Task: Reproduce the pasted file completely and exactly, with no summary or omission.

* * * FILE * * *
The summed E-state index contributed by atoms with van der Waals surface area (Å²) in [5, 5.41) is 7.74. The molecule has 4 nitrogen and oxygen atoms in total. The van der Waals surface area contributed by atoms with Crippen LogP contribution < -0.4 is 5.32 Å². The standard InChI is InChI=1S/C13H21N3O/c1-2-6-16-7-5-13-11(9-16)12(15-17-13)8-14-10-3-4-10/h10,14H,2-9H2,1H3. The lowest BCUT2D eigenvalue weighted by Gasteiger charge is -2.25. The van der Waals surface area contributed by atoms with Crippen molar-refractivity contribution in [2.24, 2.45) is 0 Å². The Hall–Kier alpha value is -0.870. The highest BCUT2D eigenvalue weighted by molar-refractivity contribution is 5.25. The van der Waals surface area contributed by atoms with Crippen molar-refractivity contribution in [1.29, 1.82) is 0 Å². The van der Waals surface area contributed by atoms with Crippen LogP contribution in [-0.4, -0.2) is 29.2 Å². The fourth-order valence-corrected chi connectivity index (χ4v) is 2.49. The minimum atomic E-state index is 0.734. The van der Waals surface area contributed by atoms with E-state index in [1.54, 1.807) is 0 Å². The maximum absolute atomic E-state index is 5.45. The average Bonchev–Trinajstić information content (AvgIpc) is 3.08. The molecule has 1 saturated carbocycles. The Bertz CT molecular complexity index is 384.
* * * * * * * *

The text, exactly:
The summed E-state index contributed by atoms with van der Waals surface area (Å²) in [5, 5.41) is 7.74. The molecule has 4 nitrogen and oxygen atoms in total. The van der Waals surface area contributed by atoms with Crippen LogP contribution < -0.4 is 5.32 Å². The standard InChI is InChI=1S/C13H21N3O/c1-2-6-16-7-5-13-11(9-16)12(15-17-13)8-14-10-3-4-10/h10,14H,2-9H2,1H3. The lowest BCUT2D eigenvalue weighted by Gasteiger charge is -2.25. The van der Waals surface area contributed by atoms with Crippen molar-refractivity contribution in [2.24, 2.45) is 0 Å². The Hall–Kier alpha value is -0.870. The highest BCUT2D eigenvalue weighted by molar-refractivity contribution is 5.25. The van der Waals surface area contributed by atoms with Crippen molar-refractivity contribution in [1.29, 1.82) is 0 Å². The van der Waals surface area contributed by atoms with Crippen LogP contribution in [-0.4, -0.2) is 29.2 Å². The fourth-order valence-corrected chi connectivity index (χ4v) is 2.49. The minimum atomic E-state index is 0.734. The van der Waals surface area contributed by atoms with E-state index in [1.54, 1.807) is 0 Å². The maximum absolute atomic E-state index is 5.45. The average Bonchev–Trinajstić information content (AvgIpc) is 3.08. The molecule has 1 saturated carbocycles. The Bertz CT molecular complexity index is 384.